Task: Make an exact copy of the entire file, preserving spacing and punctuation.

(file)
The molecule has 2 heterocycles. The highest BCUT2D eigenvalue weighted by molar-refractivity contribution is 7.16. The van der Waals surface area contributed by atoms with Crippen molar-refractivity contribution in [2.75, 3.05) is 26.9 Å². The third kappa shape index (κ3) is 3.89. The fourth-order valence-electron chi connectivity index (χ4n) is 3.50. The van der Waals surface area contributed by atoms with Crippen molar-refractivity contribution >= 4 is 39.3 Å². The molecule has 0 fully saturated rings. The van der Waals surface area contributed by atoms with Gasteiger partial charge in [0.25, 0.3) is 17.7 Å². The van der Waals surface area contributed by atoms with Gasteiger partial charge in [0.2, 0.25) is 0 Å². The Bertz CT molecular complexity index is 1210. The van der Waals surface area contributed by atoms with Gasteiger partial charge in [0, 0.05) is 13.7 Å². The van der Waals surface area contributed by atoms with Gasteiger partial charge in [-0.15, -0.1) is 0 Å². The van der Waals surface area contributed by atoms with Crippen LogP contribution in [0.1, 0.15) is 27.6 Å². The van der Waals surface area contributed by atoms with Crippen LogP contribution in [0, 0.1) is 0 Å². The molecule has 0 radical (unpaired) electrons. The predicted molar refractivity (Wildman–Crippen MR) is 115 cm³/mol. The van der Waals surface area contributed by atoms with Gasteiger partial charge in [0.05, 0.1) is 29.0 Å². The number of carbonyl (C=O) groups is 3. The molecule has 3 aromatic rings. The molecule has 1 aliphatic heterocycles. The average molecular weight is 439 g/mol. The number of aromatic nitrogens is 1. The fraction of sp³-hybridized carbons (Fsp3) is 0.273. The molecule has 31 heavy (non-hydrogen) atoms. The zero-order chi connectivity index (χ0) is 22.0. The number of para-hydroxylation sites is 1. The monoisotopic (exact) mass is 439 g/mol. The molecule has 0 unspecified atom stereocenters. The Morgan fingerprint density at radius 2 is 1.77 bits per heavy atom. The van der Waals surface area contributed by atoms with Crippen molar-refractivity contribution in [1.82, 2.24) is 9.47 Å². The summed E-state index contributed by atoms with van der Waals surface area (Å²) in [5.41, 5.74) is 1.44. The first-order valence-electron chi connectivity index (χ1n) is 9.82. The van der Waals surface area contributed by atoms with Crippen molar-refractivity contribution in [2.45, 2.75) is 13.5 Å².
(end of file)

The molecule has 2 heterocycles. The highest BCUT2D eigenvalue weighted by molar-refractivity contribution is 7.16. The van der Waals surface area contributed by atoms with Crippen molar-refractivity contribution in [2.75, 3.05) is 26.9 Å². The third kappa shape index (κ3) is 3.89. The fourth-order valence-electron chi connectivity index (χ4n) is 3.50. The van der Waals surface area contributed by atoms with Crippen molar-refractivity contribution >= 4 is 39.3 Å². The molecule has 0 fully saturated rings. The van der Waals surface area contributed by atoms with Gasteiger partial charge in [0.25, 0.3) is 17.7 Å². The van der Waals surface area contributed by atoms with Gasteiger partial charge in [0.2, 0.25) is 0 Å². The Bertz CT molecular complexity index is 1210. The van der Waals surface area contributed by atoms with Gasteiger partial charge in [0, 0.05) is 13.7 Å². The van der Waals surface area contributed by atoms with Gasteiger partial charge in [-0.15, -0.1) is 0 Å². The van der Waals surface area contributed by atoms with Crippen LogP contribution in [0.1, 0.15) is 27.6 Å². The van der Waals surface area contributed by atoms with Crippen LogP contribution in [0, 0.1) is 0 Å². The molecule has 0 radical (unpaired) electrons. The predicted molar refractivity (Wildman–Crippen MR) is 115 cm³/mol. The van der Waals surface area contributed by atoms with Gasteiger partial charge in [0.05, 0.1) is 29.0 Å². The number of carbonyl (C=O) groups is 3. The molecule has 3 aromatic rings. The molecule has 1 aliphatic heterocycles. The average molecular weight is 439 g/mol. The number of aromatic nitrogens is 1. The fraction of sp³-hybridized carbons (Fsp3) is 0.273. The molecule has 31 heavy (non-hydrogen) atoms. The zero-order chi connectivity index (χ0) is 22.0. The number of para-hydroxylation sites is 1. The monoisotopic (exact) mass is 439 g/mol. The molecule has 0 unspecified atom stereocenters. The Morgan fingerprint density at radius 2 is 1.77 bits per heavy atom. The van der Waals surface area contributed by atoms with Crippen molar-refractivity contribution in [1.82, 2.24) is 9.47 Å². The summed E-state index contributed by atoms with van der Waals surface area (Å²) in [5.41, 5.74) is 1.44. The first-order valence-electron chi connectivity index (χ1n) is 9.82. The van der Waals surface area contributed by atoms with Crippen molar-refractivity contribution in [2.45, 2.75) is 13.5 Å².